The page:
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Common Pesky Weeds

Have a weed in your yard that you are unsure of? Here is a simple guide to some common weeds that can be found in your yard.

 

Dandelions

dandelion

These are persistent perennial flowers that are hard to get rid of. The yellow flowers can get up to 2 inches in width and then turn to the white puff that children like to blow the seeds off of. These plants can get up to 18 inches tall. They first appear in early spring and continue throughout the summer.  To remove the plant you have to get all of the taproot out when you pull it or it will cause them to spread more.

 

Crabgrass

crabgrassCrabgrass grows in patches and likes bare and weak areas in your lawn. The grass sprouts in the springtime and summer and is very fast growing. It can withstand dry, hot, compacted soil and can crowd out your current grass.

 

Yellow Wood Sorrel

yellow-wood-sorrel

 Yellow Wood Sorrel can be identified easily by the yellow flowers and clover like appearance. The roots are very fibrous and pull up fairly easily. These will grow during a cool season or shady areas in your yard. They also thrive in the thin or weak areas in your lawn.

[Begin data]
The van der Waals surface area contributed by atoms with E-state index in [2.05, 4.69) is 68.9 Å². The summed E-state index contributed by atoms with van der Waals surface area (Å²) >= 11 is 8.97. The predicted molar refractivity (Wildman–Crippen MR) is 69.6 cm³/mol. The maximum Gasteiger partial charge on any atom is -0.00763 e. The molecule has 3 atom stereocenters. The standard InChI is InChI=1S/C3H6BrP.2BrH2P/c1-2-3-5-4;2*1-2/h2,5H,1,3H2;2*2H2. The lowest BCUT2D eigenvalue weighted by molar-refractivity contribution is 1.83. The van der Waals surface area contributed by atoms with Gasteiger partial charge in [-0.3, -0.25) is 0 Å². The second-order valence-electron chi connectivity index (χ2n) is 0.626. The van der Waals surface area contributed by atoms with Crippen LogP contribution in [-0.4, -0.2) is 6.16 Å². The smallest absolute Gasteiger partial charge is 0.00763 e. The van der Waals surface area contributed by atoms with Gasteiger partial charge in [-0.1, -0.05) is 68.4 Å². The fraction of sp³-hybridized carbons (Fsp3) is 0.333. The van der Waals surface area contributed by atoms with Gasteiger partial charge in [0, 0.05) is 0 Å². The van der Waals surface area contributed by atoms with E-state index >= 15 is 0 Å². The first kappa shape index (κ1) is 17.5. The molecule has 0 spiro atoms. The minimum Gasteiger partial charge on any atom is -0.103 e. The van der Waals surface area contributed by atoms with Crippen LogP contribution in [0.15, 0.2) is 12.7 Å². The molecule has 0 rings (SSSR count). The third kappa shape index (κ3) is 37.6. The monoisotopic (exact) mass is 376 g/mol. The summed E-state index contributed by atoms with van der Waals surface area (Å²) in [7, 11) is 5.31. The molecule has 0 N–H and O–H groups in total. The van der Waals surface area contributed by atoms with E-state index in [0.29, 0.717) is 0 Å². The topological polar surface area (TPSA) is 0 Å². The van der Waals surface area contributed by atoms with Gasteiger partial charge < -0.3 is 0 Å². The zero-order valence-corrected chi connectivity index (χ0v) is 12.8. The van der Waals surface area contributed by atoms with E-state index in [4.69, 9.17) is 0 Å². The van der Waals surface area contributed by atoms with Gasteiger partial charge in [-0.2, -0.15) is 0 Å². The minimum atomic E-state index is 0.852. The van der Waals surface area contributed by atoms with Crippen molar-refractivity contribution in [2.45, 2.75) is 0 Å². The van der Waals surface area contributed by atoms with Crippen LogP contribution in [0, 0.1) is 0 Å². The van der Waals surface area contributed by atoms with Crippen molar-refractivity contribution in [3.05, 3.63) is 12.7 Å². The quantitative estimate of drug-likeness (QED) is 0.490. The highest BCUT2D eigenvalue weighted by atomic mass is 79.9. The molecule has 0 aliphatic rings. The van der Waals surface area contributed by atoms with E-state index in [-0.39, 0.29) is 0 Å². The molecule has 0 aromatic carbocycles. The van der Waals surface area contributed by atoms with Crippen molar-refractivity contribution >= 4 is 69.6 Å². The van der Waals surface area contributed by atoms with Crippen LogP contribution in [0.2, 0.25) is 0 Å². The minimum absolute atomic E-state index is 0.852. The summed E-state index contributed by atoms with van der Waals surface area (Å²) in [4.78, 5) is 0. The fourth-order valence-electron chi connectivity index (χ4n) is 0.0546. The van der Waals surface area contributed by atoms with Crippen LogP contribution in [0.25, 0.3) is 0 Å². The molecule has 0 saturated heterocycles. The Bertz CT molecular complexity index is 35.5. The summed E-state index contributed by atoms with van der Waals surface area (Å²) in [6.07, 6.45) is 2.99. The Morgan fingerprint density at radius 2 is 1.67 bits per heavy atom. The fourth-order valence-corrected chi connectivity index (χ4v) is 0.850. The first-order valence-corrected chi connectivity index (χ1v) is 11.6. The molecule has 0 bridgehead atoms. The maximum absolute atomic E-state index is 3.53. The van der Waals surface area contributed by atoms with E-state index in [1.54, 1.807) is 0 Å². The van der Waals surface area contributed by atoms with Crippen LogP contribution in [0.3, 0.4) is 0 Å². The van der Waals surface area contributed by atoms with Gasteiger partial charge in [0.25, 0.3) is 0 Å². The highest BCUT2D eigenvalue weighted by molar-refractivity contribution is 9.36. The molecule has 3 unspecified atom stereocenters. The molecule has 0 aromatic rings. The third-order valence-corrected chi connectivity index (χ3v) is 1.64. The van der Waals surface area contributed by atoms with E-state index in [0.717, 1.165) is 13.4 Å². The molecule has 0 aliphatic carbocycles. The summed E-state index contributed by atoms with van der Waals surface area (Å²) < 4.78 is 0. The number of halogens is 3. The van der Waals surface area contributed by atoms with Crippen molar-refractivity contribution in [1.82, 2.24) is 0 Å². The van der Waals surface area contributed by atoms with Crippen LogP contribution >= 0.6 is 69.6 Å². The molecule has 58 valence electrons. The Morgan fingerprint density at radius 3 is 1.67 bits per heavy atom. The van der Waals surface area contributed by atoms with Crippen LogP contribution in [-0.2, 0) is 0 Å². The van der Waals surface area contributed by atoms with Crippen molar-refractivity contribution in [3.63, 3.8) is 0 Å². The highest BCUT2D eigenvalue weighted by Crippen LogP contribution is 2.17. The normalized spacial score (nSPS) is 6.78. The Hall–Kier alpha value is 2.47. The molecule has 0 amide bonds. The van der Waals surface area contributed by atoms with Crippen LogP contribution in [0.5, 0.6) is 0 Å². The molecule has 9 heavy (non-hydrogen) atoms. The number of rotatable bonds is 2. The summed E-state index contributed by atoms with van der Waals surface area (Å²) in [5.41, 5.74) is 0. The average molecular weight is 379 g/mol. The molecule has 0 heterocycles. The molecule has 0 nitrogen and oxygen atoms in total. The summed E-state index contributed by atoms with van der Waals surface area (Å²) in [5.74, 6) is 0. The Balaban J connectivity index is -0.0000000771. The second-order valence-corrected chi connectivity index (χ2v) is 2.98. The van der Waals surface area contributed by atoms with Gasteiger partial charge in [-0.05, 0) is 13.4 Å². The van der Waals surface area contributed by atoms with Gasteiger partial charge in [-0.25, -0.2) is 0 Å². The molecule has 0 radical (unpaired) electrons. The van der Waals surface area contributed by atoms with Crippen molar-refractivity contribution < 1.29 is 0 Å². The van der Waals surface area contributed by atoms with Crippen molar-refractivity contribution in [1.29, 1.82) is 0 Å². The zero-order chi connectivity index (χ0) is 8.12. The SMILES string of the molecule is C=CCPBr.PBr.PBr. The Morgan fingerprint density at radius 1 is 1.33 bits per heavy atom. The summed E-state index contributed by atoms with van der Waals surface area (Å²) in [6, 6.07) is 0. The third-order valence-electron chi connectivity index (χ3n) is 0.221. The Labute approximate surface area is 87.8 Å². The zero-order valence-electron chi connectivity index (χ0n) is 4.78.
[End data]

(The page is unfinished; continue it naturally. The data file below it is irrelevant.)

White Clover

whiteclover

White clover is a highly adaptable perennial weed. It can handle wet soil and dry soil.  It is actually raised as a winter annual in the southern states. It reseeds naturally and can spread progressively due to it being so low to the soil. Clover is extremely hard to get rid of once it has appeared in your lawn.

 

Bindweed

bindweed

This vine weed is also known as creeping Jenny or Morning Glory. This plant is a perennial herbaceous plant and is very hard to get rid of once it has established a root system in your lawn. This plant can also grow on near by flowers or bushes. It is drought tolerant and can grow in full sun or full shade.

 

Nutsedge

Nutsedge1

 

Nutsedge2

 

Nutsedge, a perennial weed, highly resembles grass. It is a tad bit more yellow than normal grass and has a distinctive “V” shape to the blade. It can be thicker than most grass and can be arranged in sets of three from the base rather than two like grass. You want to stay away from pulling the plant due to it having a tubular base, that will cause it to spread. Nutsedge needs to be sprayed to be treated.

 

Wild Violet

Wild-Violets

Wild violet is a difficult to control low-growing perennial weed. It has heart shaped leaves with purple flowers. The leaves are usually waxy. This plant can be found in shaded areas of your lawn and it prefers moist soil. The root system is fibrous and dense. These will grow and spread very quickly.

 

Creeping Charlie

creepingcharlie

Creeping Charlie is a fast growing ground vine that likes to grow in shady places. They are pollinated by bumblebees and flowerflies. If you cut it or mow over it, there will be a different smell to it. You will smell a minty or balsamic smell due to it being part of the mint family. Once they have flowered they start “creeping” and spreading to new areas.